I have two [EXTRA]ordinary friends from college named Molly and Kendrick. I met them somewhere around 1997-1998 when I was at Anderson University. Molly was in my sorority (which was more like a social/service club) and Kendrick was good friends with a group I hung around. I liked both of them from the start. They are, at their core, beautiful people. Happy, faithful, often quiet at times (which was probably a balance to my un-quietness, haha!). They were laid back but I automatically held a connection with them. Molly is strong, not afriad to share her opinion or tell it like it is. Kendrick is strong also, but in a different way. A quiet confidence that fills the room when he enters. As we expereinced some really, really fun times together. We also experienced some tough times, as well. Like when we lost Brian,  a very close friend (and Kendrick's one time roommate) at the age of 23 in a fire. I'll never forget walking onto our old hang out and hugging Kendrick after Brian died. It was healing, and I will never forget it.

Molly and Kendrick married after college, so their relationship has progressed throughout the years. I have watched it progress from the outside. As time and space passed, our friendship reduced itself to primarily a Facebook connection. They had two beautiful children, with some typical struggles of family life, to my knowledge. I enjoyed catching up with Molly on her page and watching the kids grow.

Fast forward to December 2011. Molly posted that her daughter was going in for removal of a tumor. cancer. That big, giant word.

CANCER. 

I was heart broken for them. I wanted to do something, but my Facebook posts about praying just didn't seem to suffice. But then reports were positive. Whew! Things were looking up. Her son had surgery to repair a twisted spinal chord that was causing him issues. It seemed like things were heading toward the "norm."

But then we had the post. Izzy's cancer was back. It was back with a vengeance. It was explained that it was a neuroblastoma. Stage Four. My heart ached. I cried tears of pain and sorrow for them. I cried out to God begging Him to heal her. When I found out they were coming to Cincinnati from Indianapolis for treatment, I was almost excited. I get to see my friends! (great) $%*&&*^@%(& I don't want to see them for this reason.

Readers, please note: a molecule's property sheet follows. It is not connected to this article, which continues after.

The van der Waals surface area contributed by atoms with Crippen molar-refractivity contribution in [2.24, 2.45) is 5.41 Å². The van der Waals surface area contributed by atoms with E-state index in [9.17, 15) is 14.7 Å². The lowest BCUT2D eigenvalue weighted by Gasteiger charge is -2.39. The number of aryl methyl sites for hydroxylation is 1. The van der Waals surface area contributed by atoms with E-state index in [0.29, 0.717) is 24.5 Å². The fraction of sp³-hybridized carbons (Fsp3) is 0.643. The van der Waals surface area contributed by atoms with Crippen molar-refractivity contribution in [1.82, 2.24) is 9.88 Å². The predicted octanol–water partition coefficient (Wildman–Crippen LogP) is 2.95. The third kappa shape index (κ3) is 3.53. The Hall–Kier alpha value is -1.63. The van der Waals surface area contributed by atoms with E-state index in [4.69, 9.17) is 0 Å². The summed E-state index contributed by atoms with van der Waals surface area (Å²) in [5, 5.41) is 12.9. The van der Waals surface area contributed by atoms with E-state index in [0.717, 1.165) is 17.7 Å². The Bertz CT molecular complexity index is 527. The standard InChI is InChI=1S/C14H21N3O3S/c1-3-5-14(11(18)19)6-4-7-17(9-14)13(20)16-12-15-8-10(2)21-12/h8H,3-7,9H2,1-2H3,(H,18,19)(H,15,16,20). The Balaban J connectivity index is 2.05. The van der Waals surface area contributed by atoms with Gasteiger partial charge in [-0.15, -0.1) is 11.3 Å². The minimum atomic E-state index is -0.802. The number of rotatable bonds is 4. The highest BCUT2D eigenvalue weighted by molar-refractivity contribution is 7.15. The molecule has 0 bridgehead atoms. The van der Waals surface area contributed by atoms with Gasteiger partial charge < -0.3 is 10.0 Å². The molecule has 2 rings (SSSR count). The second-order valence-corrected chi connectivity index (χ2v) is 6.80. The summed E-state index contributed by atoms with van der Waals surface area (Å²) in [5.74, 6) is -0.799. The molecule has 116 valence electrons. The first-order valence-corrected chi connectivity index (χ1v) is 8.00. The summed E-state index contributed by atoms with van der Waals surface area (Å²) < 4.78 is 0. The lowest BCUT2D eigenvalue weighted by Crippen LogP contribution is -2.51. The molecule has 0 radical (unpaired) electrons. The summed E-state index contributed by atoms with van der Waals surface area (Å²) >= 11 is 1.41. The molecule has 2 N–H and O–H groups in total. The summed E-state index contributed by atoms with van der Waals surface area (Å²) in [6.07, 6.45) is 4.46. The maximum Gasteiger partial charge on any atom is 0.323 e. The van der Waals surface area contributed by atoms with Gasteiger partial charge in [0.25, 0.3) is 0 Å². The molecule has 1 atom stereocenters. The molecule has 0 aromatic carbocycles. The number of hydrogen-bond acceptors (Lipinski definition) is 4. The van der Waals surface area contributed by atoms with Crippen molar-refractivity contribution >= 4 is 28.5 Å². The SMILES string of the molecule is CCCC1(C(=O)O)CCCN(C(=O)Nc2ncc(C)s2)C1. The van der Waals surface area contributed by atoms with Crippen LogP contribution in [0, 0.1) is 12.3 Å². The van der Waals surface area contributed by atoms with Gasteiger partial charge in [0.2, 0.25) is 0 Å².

When I finally met with Molly at Cincinnati Children's Hospital, it was wonderful. Molly has since shaved her head for her daughter. She ROCKS IT OUT. We quickly got to work chatting and catching up on our lives. We talked about our kids. About all the really stupid things people say to us about kids with special needs. And about our understanding that people just don't understand what to say if they've never experienced a major change in expectations for their childrens' lives.

I have mass love for this woman, for her husband and her family. She embodies strength that not many people could ever even hope to have. She is [EXTRA]ordinary, as well is Kendrick and her children.

I encourage you to follow their story on her blog (click HERE) or on Facebook (click HERE).

Pray for this family. Love this family. They are amazing people and their daughter is a fighter.

If you are interested in donating a financial contribution, please email me at bekah47@hotmail.com and I will make sure the funds are directed to them.

Life is not what you expected sometimes. But sometimes, regardless of how much it sucks, you get to watch a purpose unfold. Izzy's meaning and purpose is to not have cancer, but maybe, just maybe it's to embody strength and to unite people through her beauty and the amazing faith of her parents.

God is good. God is faithful.


Tuesday, July 3, 2012

That Never Really Entered My Mind...


For months last year, as we were working through what having a child with Down syndrome meant, we were very micro focused. It's hard to see the forest for the tree sometimes. And we were definitely seeing the trees only. Sometimes only one tree at a time. For a bit, it seemed like life was never going to be the same. There are things, though, that have happened recently that never really entered my mind to remind me that our life is quite often the same as it would have been with or without Down syndrome.